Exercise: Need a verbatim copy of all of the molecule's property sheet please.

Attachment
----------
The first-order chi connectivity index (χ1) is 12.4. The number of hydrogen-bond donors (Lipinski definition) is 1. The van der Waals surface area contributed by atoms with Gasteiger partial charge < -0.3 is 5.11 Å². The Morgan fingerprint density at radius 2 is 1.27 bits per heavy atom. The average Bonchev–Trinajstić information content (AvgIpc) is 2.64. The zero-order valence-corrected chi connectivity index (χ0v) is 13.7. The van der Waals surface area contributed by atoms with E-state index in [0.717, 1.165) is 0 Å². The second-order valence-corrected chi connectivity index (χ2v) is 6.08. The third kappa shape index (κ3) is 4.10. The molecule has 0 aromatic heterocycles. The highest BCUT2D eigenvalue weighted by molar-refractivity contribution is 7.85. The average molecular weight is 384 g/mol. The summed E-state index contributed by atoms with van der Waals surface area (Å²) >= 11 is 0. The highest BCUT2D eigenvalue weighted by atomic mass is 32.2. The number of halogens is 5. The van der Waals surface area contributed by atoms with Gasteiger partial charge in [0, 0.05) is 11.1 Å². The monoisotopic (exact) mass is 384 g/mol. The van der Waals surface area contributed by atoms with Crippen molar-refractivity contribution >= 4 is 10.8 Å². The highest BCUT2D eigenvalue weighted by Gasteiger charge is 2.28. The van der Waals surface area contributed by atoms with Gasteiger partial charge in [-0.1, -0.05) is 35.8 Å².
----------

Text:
The first-order chi connectivity index (χ1) is 12.4. The number of hydrogen-bond donors (Lipinski definition) is 1. The van der Waals surface area contributed by atoms with Gasteiger partial charge < -0.3 is 5.11 Å². The Morgan fingerprint density at radius 2 is 1.27 bits per heavy atom. The average Bonchev–Trinajstić information content (AvgIpc) is 2.64. The zero-order valence-corrected chi connectivity index (χ0v) is 13.7. The van der Waals surface area contributed by atoms with E-state index in [0.717, 1.165) is 0 Å². The second-order valence-corrected chi connectivity index (χ2v) is 6.08. The third kappa shape index (κ3) is 4.10. The molecule has 0 aromatic heterocycles. The highest BCUT2D eigenvalue weighted by molar-refractivity contribution is 7.85. The average molecular weight is 384 g/mol. The summed E-state index contributed by atoms with van der Waals surface area (Å²) >= 11 is 0. The highest BCUT2D eigenvalue weighted by atomic mass is 32.2. The number of halogens is 5. The van der Waals surface area contributed by atoms with Gasteiger partial charge in [0, 0.05) is 11.1 Å². The monoisotopic (exact) mass is 384 g/mol. The van der Waals surface area contributed by atoms with Crippen molar-refractivity contribution >= 4 is 10.8 Å². The highest BCUT2D eigenvalue weighted by Gasteiger charge is 2.28. The van der Waals surface area contributed by atoms with Gasteiger partial charge in [-0.1, -0.05) is 35.8 Å².